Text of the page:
Palladium pesticide triggers poison pens
Unleashed in August, that SOB - the SoBig virus - continues to ricochet through cyberspace. Assuming that you are: a) organised, b) sane and c) wedded to the Windows operating system, you will have updated any antivirus software to catch, quarantine and destroy any SoBig strains.
But what would you give for an invention that prevents scum such as SoBig from even beginning to infiltrate your hard drive? Consider Palladium.
Announced in June last year, Palladium is pitched as 'the codename for an evolutionary set of features for the Microsoft Windows operating system. When combined with a new breed of hardware and applications, these features will give individuals and groups of users greater data security, personal privacy, and system integrity'.
In short, Palladium is a digital pesticide meant to ensure computers stay free of worms, viruses and similarly noxious vermin.
Microsoft decided in January to give it the new, 11-syllable name of Next-Generation Secure Computing Base (NGSCB), for some mysterious reason.
What is the point of swapping a cool name, which originally meant a sacred object believed to have the power to preserve the state possessing it, for an acronym that is impossible to remember?
Ostensibly, the change was a bid to placate a minnow firm also called Palladium. However, the truth may be that Microsoft wanted to lower its initiative's profile and stem the sarcasm. ABM (Anything But Microsoft)-minded critics vilify NGSCB as if its purpose were to abet rather than block intrusion.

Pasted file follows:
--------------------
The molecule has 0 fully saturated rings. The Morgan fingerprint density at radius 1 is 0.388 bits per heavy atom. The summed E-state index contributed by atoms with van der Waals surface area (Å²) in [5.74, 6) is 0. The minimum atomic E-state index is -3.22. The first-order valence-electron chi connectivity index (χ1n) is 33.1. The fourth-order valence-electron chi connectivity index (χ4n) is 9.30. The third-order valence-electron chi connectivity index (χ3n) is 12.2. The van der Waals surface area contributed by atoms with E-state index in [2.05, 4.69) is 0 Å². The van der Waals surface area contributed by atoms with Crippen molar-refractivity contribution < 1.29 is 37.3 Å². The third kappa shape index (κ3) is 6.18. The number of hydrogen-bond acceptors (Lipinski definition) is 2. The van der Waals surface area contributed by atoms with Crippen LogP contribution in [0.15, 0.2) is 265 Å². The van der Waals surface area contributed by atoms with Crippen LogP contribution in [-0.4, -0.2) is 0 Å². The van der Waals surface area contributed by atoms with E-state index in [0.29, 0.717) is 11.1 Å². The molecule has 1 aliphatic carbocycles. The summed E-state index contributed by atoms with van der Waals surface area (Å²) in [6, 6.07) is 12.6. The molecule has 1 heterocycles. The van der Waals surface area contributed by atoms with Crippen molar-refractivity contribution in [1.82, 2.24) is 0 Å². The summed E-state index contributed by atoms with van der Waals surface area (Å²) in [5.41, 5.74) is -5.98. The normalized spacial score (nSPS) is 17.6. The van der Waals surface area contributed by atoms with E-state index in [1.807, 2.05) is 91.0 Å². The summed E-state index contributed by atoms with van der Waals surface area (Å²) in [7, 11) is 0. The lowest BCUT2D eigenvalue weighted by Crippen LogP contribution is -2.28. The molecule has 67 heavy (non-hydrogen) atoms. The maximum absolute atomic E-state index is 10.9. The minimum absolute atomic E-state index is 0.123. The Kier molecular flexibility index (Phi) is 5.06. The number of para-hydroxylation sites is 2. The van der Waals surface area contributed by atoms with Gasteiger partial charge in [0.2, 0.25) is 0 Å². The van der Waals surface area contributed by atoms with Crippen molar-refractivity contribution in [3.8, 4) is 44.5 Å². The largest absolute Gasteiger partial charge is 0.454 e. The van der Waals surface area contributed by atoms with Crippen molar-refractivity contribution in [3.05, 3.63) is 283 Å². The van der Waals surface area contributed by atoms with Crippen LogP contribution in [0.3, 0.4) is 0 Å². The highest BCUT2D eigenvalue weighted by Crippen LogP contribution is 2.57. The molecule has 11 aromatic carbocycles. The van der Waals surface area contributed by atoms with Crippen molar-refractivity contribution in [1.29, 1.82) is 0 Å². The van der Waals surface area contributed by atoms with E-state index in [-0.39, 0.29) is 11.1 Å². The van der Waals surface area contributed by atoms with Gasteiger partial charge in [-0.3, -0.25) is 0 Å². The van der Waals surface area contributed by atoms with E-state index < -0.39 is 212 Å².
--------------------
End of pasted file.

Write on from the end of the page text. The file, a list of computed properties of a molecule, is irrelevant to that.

'Isn't it ironic that the company responsible for nearly every major computer security problem, virus and backdoor - thanks to its poor software development and testing among other factors - is now heralding its ability to make everything right in a stroke?' sniped Richard Forno on the technology news site the Register.
'I read the story a half-dozen times, and I'm still not sure if it's a real project ... There's so much wrong with this idea that it's difficult to decide where to start debunking it,' wrote Nicholas Petreley in Computerworld.
Admittedly, even if Microsoft had a new technology capable of ending Third World hunger and First World obesity, digital seers would still lambaste it because they view Bill Gates as a grey incarnation of Satan.
Attacking the latest Microsoft monster is an international blood sport, and so much more fun than explaining, say, how it works. Quite how NGSCB functions is anybody's guess - the Microsoft FAQ explores the 'cryptographic algorithms' angle but dances around this issue.
When, if ever, NGSCB will materialise is also open to conjecture. The dates 2004 and 2006 have both been mooted.
Nevertheless, presumably Microsoft wants each of the world's six billion people to adopt its system. If you consider how much its software your computer contains, you will probably conclude that resistance is futile. But cast your mind back to Xenix, Microsoft's version of Unix (the fiendishly complex but stable alternative operating system) for microprocessors. Remember MultiPlan, an early spreadsheet program. And let us not forget Bob, the company's highly user-friendly graphical interface aimed at those who cannot spell the word 'technical' let alone cope with the real-life complications it implies.
None of these could be described as a killer application which changed the course of personal computing. In fact, each disappeared without a trace.
So the future of Palladium, or whatever you want to call it, is by no means secure. This columnist, for one, would rather chance it with SoBig and other forms of virtual vileness than languish within the secure confines of a corporate fortress.